The BackList

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Thursday, June 30, 2005

Publishing blogs as books

From the So this company has announced that it will produce books based on popular websites. What does that really mean? I considered myself to be an internet girl but not, like, crazy with it. But I could probably count the amount of blogs/websites that would be good books? Now if they presented it as publishing books say around the theme of a website or from a certain personality (like Wonkette for instance) and using the website visitors as built-in markets, that would make more sense to me. But that doesn't sound like what they are doing. I would really want to know what websites they were talking about.

“The Friday Project is the first mainstream publishing company
to specialise in producing books inspired by popular websites,”
explained Publishing Director Clare Christian. “A few publishers
have begun to realise the importance of the web-to-print market
but until now no one has truly put the Internet at the heart of their
publishing strategy.” Editor-in-Chief, Paul Carr added “After years
of working in both online and print publishing, we’re really excited
to be in a position to bring those two worlds closer together. We’ve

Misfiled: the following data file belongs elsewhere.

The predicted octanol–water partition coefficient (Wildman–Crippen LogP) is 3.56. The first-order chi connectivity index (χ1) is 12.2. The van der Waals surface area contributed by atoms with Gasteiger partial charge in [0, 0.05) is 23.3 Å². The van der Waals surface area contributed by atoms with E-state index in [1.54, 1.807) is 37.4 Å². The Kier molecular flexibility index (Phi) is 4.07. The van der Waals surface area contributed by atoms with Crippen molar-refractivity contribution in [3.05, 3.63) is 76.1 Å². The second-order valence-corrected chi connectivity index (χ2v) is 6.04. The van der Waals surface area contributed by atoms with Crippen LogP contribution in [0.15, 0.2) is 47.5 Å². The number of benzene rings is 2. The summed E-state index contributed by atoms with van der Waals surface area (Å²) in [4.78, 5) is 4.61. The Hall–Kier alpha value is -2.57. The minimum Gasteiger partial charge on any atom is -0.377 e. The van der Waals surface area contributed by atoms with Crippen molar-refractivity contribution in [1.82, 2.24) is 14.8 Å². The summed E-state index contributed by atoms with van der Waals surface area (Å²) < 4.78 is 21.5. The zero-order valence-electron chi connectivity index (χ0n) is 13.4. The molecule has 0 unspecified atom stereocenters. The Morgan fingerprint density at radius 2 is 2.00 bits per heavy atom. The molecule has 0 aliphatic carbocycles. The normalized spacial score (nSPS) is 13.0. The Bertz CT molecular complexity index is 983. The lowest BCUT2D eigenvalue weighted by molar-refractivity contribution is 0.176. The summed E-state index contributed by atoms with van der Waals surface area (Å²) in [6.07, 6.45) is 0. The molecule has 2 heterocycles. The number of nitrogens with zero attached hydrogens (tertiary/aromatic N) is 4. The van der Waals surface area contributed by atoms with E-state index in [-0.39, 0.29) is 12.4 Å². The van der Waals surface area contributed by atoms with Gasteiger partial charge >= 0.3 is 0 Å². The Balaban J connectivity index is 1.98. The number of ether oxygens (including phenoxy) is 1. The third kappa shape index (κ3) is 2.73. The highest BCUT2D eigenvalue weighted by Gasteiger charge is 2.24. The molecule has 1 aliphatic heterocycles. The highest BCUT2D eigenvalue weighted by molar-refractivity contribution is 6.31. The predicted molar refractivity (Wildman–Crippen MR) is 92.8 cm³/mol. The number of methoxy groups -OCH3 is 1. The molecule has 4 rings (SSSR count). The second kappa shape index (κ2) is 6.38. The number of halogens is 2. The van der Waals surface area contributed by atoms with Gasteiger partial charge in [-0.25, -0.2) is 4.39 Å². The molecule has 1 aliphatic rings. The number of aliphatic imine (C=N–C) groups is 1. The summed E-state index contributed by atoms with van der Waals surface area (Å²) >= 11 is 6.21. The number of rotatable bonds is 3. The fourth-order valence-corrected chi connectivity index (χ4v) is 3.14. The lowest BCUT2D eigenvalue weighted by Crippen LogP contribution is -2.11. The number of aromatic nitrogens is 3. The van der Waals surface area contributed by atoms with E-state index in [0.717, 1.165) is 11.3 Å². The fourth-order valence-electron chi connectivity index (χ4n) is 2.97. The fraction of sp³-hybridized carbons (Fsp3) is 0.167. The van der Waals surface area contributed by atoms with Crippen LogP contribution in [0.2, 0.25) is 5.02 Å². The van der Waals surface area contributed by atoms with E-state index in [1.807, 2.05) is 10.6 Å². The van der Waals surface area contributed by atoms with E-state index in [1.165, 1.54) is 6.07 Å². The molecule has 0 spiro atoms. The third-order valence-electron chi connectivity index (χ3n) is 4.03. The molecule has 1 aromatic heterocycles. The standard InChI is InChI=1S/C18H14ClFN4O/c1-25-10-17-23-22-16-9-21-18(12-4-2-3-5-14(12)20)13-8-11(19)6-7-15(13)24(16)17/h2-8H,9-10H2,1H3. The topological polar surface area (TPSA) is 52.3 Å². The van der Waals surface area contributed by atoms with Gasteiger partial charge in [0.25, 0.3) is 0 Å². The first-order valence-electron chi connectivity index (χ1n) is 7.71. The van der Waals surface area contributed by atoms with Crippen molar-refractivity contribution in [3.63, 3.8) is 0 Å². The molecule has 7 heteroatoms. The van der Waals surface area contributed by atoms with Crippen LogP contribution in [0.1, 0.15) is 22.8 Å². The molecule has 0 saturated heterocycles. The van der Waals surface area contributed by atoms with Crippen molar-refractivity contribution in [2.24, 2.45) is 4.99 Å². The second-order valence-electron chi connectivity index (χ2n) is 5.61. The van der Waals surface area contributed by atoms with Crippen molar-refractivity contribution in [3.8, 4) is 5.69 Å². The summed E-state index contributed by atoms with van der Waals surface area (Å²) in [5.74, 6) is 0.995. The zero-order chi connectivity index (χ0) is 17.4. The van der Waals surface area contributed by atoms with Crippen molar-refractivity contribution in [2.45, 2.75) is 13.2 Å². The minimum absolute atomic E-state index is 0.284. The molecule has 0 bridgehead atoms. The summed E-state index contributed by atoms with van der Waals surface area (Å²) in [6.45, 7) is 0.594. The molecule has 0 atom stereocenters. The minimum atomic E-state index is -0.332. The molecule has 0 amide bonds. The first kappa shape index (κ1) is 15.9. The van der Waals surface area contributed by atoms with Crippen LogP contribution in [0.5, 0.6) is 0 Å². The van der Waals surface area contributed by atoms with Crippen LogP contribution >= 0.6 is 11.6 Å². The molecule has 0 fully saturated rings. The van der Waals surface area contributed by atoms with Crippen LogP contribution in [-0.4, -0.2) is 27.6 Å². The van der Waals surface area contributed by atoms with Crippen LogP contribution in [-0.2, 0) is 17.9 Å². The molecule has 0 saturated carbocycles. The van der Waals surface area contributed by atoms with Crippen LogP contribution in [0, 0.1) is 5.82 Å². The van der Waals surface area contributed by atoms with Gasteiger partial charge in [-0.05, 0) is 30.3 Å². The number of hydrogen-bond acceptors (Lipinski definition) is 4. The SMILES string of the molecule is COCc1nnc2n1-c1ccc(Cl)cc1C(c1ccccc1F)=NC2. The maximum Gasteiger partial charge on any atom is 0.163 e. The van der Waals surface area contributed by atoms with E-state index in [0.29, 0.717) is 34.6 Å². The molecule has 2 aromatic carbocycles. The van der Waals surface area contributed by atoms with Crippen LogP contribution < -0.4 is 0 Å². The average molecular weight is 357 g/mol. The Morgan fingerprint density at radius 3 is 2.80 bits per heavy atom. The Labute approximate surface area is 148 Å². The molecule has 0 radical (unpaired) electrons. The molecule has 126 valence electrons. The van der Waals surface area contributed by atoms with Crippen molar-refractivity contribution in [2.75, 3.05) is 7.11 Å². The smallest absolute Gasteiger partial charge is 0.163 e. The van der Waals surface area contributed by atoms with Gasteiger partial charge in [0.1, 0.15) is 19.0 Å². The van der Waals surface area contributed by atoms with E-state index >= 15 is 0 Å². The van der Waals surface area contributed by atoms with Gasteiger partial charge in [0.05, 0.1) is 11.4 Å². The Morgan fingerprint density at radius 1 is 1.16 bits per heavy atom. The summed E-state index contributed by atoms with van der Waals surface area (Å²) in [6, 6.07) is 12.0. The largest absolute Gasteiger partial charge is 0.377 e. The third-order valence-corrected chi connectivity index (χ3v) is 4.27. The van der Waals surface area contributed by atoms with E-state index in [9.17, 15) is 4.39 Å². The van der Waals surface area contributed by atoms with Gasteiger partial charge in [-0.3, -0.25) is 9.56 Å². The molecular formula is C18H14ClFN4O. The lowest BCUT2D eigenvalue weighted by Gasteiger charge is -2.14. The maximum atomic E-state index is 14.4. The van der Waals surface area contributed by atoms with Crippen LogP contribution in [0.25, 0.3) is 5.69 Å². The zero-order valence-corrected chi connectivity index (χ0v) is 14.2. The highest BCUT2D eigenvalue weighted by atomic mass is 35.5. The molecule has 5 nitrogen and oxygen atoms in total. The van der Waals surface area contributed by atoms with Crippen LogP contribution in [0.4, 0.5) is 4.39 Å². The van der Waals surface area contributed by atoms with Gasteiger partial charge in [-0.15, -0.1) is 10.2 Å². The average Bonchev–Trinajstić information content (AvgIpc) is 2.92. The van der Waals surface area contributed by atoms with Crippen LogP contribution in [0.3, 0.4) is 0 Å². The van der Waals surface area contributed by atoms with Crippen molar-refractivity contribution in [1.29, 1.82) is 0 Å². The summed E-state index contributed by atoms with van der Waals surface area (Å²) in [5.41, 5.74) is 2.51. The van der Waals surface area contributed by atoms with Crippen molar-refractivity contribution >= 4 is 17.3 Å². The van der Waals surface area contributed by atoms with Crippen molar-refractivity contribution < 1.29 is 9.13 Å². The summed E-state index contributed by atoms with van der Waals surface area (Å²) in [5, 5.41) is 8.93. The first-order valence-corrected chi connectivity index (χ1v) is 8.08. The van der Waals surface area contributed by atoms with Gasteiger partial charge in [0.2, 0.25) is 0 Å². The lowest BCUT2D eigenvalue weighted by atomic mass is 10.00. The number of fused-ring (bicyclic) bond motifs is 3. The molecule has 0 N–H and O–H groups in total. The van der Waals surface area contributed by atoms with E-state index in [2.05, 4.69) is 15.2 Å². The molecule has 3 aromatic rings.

already signed up some of the web’s most creative sites and more
are coming on board all the time. It’s great to be able to take the
massive creative talent that exists online and bring it to a wider audience”

Wednesday, June 29, 2005


Went to see Carl Hancock Rux read from Asphalt at the wonderful McNally Robinson independent bookstore. To say he is on another level doesn't capture it. The "it" being an unidentified mixture of intensity, depth, passion, intelligence, talent, the list goes on.

Yes, he's sick with "it."

And though you can sense his warmth, I was intimidated by him, his thougts, his work but I wasn't intimitated in a fearful way, but in an intriguing way. Is that possible?

He gave such a spirited reading of his work, the poet in him emerged and the audience (I'm going to speak for everyone that was there) fell into his flow.

But what was really great, and one of the reasons why the author reading is still important is to gain insight into the psyche of the artist. For all those that read Asphalt (i bought it today, half way through,), Rux broke it down as a story about wars, not just political ones, but the personal wars we all go through. Of course he was much more eloquent and thorough than that, but y'all get the gist.

i was just incredibly in awe and not in a groupie sort of way (although his voice is like butta) but just so intrigued by the glimpse into his mind, his world.

asha bandele gave him a sincere introduction and also interviewed him at the end. I really like the writer-interview-writer format.

Tuesday, June 28, 2005

Terry's life is a book

You've probably already heard about Terry McMillan's messy, messy divorce. I'll let you read for yourself, if you haven't.


is it really a pen name?

So Bernice McFadden, who I like, (check out The Warmest December), has penned a new book, called Groove under the pen name Geneva Holiday. When I visited her publisher's page though, this is what the bio says:

GENEVA HOLLIDAY is the alter ego of an acclaimed literary writer
who has penned five national bestsellers and been honored with the
Zora Neale Hurston Society Award, the Black Caucus ALA Literary Award,